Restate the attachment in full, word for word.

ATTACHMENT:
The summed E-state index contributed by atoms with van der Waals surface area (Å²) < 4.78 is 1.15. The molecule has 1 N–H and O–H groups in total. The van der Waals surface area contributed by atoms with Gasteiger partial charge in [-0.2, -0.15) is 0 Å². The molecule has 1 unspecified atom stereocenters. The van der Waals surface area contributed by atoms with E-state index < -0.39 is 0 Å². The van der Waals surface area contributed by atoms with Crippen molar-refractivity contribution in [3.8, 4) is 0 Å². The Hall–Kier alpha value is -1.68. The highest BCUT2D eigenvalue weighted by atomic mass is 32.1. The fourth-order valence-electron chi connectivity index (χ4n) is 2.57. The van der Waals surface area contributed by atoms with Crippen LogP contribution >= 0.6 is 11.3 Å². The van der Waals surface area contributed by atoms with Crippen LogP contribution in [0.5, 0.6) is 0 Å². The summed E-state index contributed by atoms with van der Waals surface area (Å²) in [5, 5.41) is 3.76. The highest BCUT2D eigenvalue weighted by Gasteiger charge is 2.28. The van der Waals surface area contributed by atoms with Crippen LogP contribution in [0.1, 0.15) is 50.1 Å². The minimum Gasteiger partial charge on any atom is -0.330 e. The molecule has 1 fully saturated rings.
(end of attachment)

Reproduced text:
The summed E-state index contributed by atoms with van der Waals surface area (Å²) < 4.78 is 1.15. The molecule has 1 N–H and O–H groups in total. The van der Waals surface area contributed by atoms with Gasteiger partial charge in [-0.2, -0.15) is 0 Å². The molecule has 1 unspecified atom stereocenters. The van der Waals surface area contributed by atoms with E-state index < -0.39 is 0 Å². The van der Waals surface area contributed by atoms with Crippen molar-refractivity contribution in [3.8, 4) is 0 Å². The Hall–Kier alpha value is -1.68. The highest BCUT2D eigenvalue weighted by atomic mass is 32.1. The fourth-order valence-electron chi connectivity index (χ4n) is 2.57. The van der Waals surface area contributed by atoms with Crippen LogP contribution >= 0.6 is 11.3 Å². The van der Waals surface area contributed by atoms with Crippen LogP contribution in [0.5, 0.6) is 0 Å². The summed E-state index contributed by atoms with van der Waals surface area (Å²) in [5, 5.41) is 3.76. The highest BCUT2D eigenvalue weighted by Gasteiger charge is 2.28. The van der Waals surface area contributed by atoms with Crippen LogP contribution in [0.1, 0.15) is 50.1 Å². The minimum Gasteiger partial charge on any atom is -0.330 e. The molecule has 1 fully saturated rings.